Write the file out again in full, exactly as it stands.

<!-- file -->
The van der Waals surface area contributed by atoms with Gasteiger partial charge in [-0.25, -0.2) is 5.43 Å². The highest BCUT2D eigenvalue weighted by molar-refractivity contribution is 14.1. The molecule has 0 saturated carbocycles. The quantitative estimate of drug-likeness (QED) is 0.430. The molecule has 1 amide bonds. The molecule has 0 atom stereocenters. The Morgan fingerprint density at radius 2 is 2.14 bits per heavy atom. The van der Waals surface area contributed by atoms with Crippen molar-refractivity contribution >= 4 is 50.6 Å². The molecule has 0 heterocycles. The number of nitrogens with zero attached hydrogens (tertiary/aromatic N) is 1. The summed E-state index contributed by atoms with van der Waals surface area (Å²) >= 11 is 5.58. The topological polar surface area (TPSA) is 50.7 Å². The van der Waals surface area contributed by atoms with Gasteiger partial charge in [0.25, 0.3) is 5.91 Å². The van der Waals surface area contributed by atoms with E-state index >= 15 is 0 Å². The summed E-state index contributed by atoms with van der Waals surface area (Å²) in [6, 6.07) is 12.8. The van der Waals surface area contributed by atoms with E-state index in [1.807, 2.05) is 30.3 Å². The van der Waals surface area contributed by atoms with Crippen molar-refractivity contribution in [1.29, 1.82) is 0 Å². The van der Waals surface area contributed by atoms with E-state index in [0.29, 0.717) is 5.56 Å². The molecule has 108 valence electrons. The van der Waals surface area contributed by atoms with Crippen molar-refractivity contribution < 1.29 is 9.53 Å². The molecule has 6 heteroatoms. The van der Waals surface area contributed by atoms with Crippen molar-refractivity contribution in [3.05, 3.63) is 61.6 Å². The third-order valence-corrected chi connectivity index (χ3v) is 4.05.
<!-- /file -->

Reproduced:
The van der Waals surface area contributed by atoms with Gasteiger partial charge in [-0.25, -0.2) is 5.43 Å². The highest BCUT2D eigenvalue weighted by molar-refractivity contribution is 14.1. The molecule has 0 saturated carbocycles. The quantitative estimate of drug-likeness (QED) is 0.430. The molecule has 1 amide bonds. The molecule has 0 atom stereocenters. The Morgan fingerprint density at radius 2 is 2.14 bits per heavy atom. The van der Waals surface area contributed by atoms with Crippen molar-refractivity contribution >= 4 is 50.6 Å². The molecule has 0 heterocycles. The number of nitrogens with zero attached hydrogens (tertiary/aromatic N) is 1. The summed E-state index contributed by atoms with van der Waals surface area (Å²) >= 11 is 5.58. The topological polar surface area (TPSA) is 50.7 Å². The van der Waals surface area contributed by atoms with Gasteiger partial charge in [0.25, 0.3) is 5.91 Å². The van der Waals surface area contributed by atoms with E-state index >= 15 is 0 Å². The summed E-state index contributed by atoms with van der Waals surface area (Å²) in [6, 6.07) is 12.8. The van der Waals surface area contributed by atoms with E-state index in [1.807, 2.05) is 30.3 Å². The van der Waals surface area contributed by atoms with Crippen molar-refractivity contribution in [1.29, 1.82) is 0 Å². The van der Waals surface area contributed by atoms with E-state index in [0.29, 0.717) is 5.56 Å². The molecule has 108 valence electrons. The van der Waals surface area contributed by atoms with Crippen molar-refractivity contribution < 1.29 is 9.53 Å². The molecule has 6 heteroatoms. The van der Waals surface area contributed by atoms with Crippen molar-refractivity contribution in [3.05, 3.63) is 61.6 Å². The third-order valence-corrected chi connectivity index (χ3v) is 4.05.